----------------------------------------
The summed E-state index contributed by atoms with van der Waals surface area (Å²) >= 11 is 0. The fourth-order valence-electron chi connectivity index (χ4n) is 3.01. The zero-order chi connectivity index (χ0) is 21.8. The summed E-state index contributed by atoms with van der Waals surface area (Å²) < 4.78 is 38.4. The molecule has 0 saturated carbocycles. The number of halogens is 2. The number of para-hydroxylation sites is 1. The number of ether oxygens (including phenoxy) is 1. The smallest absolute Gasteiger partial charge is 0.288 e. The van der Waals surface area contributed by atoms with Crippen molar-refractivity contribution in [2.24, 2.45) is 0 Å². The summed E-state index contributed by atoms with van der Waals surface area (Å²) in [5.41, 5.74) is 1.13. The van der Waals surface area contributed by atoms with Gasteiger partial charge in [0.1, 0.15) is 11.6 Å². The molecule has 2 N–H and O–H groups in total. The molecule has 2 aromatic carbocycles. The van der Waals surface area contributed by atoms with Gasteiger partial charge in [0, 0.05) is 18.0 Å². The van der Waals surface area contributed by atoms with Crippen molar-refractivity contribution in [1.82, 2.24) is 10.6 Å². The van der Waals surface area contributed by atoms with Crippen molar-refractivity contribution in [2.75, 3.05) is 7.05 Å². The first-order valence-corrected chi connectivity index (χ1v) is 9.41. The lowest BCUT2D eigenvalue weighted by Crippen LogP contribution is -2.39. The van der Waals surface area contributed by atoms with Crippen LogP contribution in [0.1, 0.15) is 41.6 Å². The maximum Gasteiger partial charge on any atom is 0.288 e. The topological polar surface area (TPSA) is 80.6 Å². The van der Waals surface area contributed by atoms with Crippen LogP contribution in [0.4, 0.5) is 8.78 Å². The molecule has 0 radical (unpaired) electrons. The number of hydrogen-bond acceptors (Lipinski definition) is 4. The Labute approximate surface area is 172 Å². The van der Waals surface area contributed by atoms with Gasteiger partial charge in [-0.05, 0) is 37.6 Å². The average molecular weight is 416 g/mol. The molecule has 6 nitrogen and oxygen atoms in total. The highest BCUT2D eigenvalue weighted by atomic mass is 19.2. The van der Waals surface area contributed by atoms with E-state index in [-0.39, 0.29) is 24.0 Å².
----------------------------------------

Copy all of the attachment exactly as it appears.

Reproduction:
The summed E-state index contributed by atoms with van der Waals surface area (Å²) >= 11 is 0. The fourth-order valence-electron chi connectivity index (χ4n) is 3.01. The zero-order chi connectivity index (χ0) is 21.8. The summed E-state index contributed by atoms with van der Waals surface area (Å²) < 4.78 is 38.4. The molecule has 0 saturated carbocycles. The number of halogens is 2. The number of para-hydroxylation sites is 1. The number of ether oxygens (including phenoxy) is 1. The smallest absolute Gasteiger partial charge is 0.288 e. The van der Waals surface area contributed by atoms with Crippen molar-refractivity contribution in [2.24, 2.45) is 0 Å². The summed E-state index contributed by atoms with van der Waals surface area (Å²) in [5.41, 5.74) is 1.13. The van der Waals surface area contributed by atoms with Gasteiger partial charge in [0.1, 0.15) is 11.6 Å². The molecule has 2 N–H and O–H groups in total. The molecule has 2 aromatic carbocycles. The van der Waals surface area contributed by atoms with Gasteiger partial charge in [0, 0.05) is 18.0 Å². The van der Waals surface area contributed by atoms with Crippen molar-refractivity contribution in [1.82, 2.24) is 10.6 Å². The van der Waals surface area contributed by atoms with Crippen molar-refractivity contribution in [2.75, 3.05) is 7.05 Å². The first-order valence-corrected chi connectivity index (χ1v) is 9.41. The lowest BCUT2D eigenvalue weighted by Crippen LogP contribution is -2.39. The van der Waals surface area contributed by atoms with Crippen LogP contribution in [0.1, 0.15) is 41.6 Å². The maximum Gasteiger partial charge on any atom is 0.288 e. The topological polar surface area (TPSA) is 80.6 Å². The van der Waals surface area contributed by atoms with Crippen LogP contribution in [0.4, 0.5) is 8.78 Å². The molecule has 0 radical (unpaired) electrons. The number of hydrogen-bond acceptors (Lipinski definition) is 4. The Labute approximate surface area is 172 Å². The van der Waals surface area contributed by atoms with Gasteiger partial charge in [-0.05, 0) is 37.6 Å². The average molecular weight is 416 g/mol. The molecule has 6 nitrogen and oxygen atoms in total. The highest BCUT2D eigenvalue weighted by atomic mass is 19.2. The van der Waals surface area contributed by atoms with E-state index in [-0.39, 0.29) is 24.0 Å².